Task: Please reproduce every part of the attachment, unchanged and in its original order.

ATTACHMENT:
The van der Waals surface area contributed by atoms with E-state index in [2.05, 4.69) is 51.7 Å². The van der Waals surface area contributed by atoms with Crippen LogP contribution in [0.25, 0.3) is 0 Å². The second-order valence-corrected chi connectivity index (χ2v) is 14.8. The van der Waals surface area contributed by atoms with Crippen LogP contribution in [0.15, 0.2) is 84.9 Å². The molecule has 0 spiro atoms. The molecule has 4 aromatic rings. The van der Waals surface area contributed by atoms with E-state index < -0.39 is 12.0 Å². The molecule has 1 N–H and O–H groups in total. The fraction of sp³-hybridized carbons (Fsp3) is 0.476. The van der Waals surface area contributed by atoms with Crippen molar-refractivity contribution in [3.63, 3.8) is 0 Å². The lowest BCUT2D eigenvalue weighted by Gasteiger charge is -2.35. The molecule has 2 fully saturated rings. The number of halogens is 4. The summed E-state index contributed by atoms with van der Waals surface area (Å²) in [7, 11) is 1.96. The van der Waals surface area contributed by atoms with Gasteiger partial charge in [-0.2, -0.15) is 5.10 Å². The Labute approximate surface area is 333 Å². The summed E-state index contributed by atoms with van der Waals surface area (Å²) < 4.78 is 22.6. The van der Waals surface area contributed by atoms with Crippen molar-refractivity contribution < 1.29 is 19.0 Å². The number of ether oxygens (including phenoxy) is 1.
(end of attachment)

The van der Waals surface area contributed by atoms with E-state index in [2.05, 4.69) is 51.7 Å². The van der Waals surface area contributed by atoms with Crippen LogP contribution in [0.25, 0.3) is 0 Å². The second-order valence-corrected chi connectivity index (χ2v) is 14.8. The van der Waals surface area contributed by atoms with Crippen LogP contribution in [0.15, 0.2) is 84.9 Å². The molecule has 0 spiro atoms. The molecule has 4 aromatic rings. The van der Waals surface area contributed by atoms with E-state index < -0.39 is 12.0 Å². The molecule has 1 N–H and O–H groups in total. The fraction of sp³-hybridized carbons (Fsp3) is 0.476. The van der Waals surface area contributed by atoms with Crippen molar-refractivity contribution in [3.63, 3.8) is 0 Å². The lowest BCUT2D eigenvalue weighted by Gasteiger charge is -2.35. The molecule has 2 fully saturated rings. The number of halogens is 4. The summed E-state index contributed by atoms with van der Waals surface area (Å²) in [7, 11) is 1.96. The van der Waals surface area contributed by atoms with Gasteiger partial charge in [-0.2, -0.15) is 5.10 Å². The Labute approximate surface area is 333 Å². The summed E-state index contributed by atoms with van der Waals surface area (Å²) < 4.78 is 22.6. The van der Waals surface area contributed by atoms with Crippen molar-refractivity contribution < 1.29 is 19.0 Å². The number of ether oxygens (including phenoxy) is 1.